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What is a Mala and Why Does it Have 108 Beads?

Grace Lower | Mar 28, 2022

Different mala beads from buddhism culture.

The mala necklace. That extra-long beaded accessory has the look and feel of exotic beach vibes, yogi-surfer style, and mindful spirituality. But what does it actually signify and why does it have 108 beads? 

Why Are Mala Beads Used?

There has been a rise in people in western culture, especially among today’s spiritual-seeking nomads, wearing mala necklaces. With the rise of wellness travel, so too follows an increased popularity of this cultural necklace as a fashion accessory. However, most people who wear them are likely unaware of what it fully signifies let alone have used it for its traditional purpose: counting mantras in meditation. 

The trend of wearing malas might be “new” to western travelers, but it actually dates back thousands of years. The history of prayer beads is believed to have originated in India around the eighth century B.C.E. Many of today’s religions also use beaded necklaces — mala, rosary, subha — to help meditate and recite prayers. The English word bead even comes from the Anglo-Saxon words bede and bidden which mean “prayer" and “to pray.” 

Is It Okay to Wear Mala Beads?

It’s good to note that you don’t have to be religious to wear or use a mala. It is important, though, to understand its use and respect its significance.

The beads in a traditional mala are rudraksha seeds, produced by several species of large evergreen trees associated with the Hindu deity Shiva. In the yogic tradition, the beads are used in japamala practice, reciting mantras in meditation.

A full cycle of 108 repetitions is counted on the mala so the practitioner can focus on the sounds, vibration, and meaning of what is being said. A simple and common example of a Sanskrit mantra often chanted at the end of a yoga class would be om shanti shanti shanti, which is a calling out to connect us with inner peace.

Why Does a Mala Necklace Have 108 Beads?

So why 108 repetitions? This is a question with hundreds of answers. The number 108 has seemingly limitless meanings across various philosophical, scientific, and religious beliefs. Some of the most interesting are: 

  • Sanskrit alphabet: There are 54 letters in the Sanskrit alphabet. Each has masculine and feminine, Shiva and Shakti. So, 54 multiplied by 2 is 108. 
  • Heart chakra: The chakras are the intersections of energy lines, and there are said to be a total of 108 energy lines converging to form the heart chakra. One of them, sushumna, leads to the crown chakra, and is believed to be the path to self-realization.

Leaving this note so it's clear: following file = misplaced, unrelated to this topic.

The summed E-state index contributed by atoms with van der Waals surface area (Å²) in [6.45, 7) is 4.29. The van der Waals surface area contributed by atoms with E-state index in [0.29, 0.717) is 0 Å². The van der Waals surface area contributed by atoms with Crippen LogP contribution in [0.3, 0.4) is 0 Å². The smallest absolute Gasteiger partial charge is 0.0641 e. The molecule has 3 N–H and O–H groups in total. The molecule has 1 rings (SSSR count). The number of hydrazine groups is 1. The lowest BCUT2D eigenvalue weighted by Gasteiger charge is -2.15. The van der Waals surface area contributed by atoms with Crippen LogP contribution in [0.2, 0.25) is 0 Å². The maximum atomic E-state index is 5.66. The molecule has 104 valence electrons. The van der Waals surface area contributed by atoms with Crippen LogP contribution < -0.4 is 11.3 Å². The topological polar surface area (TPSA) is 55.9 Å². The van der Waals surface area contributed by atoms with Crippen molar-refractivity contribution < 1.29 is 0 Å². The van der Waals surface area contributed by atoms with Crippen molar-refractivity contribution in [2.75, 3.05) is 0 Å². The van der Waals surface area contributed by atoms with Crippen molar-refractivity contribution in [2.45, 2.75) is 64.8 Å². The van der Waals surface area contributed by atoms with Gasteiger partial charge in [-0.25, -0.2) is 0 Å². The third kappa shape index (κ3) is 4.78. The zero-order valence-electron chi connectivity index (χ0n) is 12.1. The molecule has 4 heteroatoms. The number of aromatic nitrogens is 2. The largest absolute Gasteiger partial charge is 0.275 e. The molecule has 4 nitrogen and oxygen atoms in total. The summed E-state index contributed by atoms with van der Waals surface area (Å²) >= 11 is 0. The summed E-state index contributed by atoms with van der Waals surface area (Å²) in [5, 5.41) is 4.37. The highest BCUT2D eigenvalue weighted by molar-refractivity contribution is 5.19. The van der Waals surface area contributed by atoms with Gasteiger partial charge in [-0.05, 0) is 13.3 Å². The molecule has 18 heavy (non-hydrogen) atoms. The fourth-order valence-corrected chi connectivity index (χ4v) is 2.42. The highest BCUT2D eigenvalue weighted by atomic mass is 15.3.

• Sun and Earth: The diameter of the sun is 108 times the diameter of the Earth. The distance from the sun to the Earth is 108 times the diameter of the sun.
  • Moon and Earth: The average distance of the moon from the Earth is 108 times the diameter of the moon.
  • Planets and houses: In astrology, there are 12 houses and nine planets. Twelve multiplied by nine equals 108.
  • Powers of 1, 2, and 3: In math, 1 to the 1st power equals 1, and 2 to the 2nd power (or 2 x 2) equals 4, and 3 to the 3rd power (3 x 3 x 3) equals 27. Therefore, 1 x 4 x 27 = 108.
  • Harshad number: 108 is a Harshad number, which is an integer divisible by the sum of its digits (Harshad is from Sanskrit and means "great joy"). 
  • River Ganga: The sacred River Ganga spans a longitude of 12 degrees (79° to 91°), and a latitude of nine degrees (22° to 31°). Again, if you follow the math, 12 multiplied by nine equals 108.
  • 1, 0, and 8: Some say that one stands for God or higher Truth, zero stands for emptiness or completeness in spiritual practice, and eight stands for infinity or eternity.
  • Pranayama: If one is able to be so calm in meditation as to have only 108 breaths in a day, enlightenment will come.

There is a 109th bead that hangs at the bottom of a mala, called either the sumeru, bindu, stupa, or guru bead. This often symbolizes the guru from whom the student received the mala or mantra, paying homage to the student-guru relationship. It is never counted among the repetitions but used as a marker for a start and end of a cycle.

What’s Next?

Now that you know your basic Mala 101 (er, Mala 108?), hopefully you can find the time with your necklace to practice its formal use and have a deeper respect and understanding of why they’re worn, especially if you’re wearing one while traveling through countries where they’re traditionally used. 

Clearly, the mala necklace is so much more than a new-age fashion statement or proof of your nomadic worldliness. As you explore, whether for wellness travel, to learn about other cultures, or simply to enjoy the variety of fashions you find in other regions, protect your trip and health with travel insurance. Learn more about Seven Corners’ plans before your next adventure.

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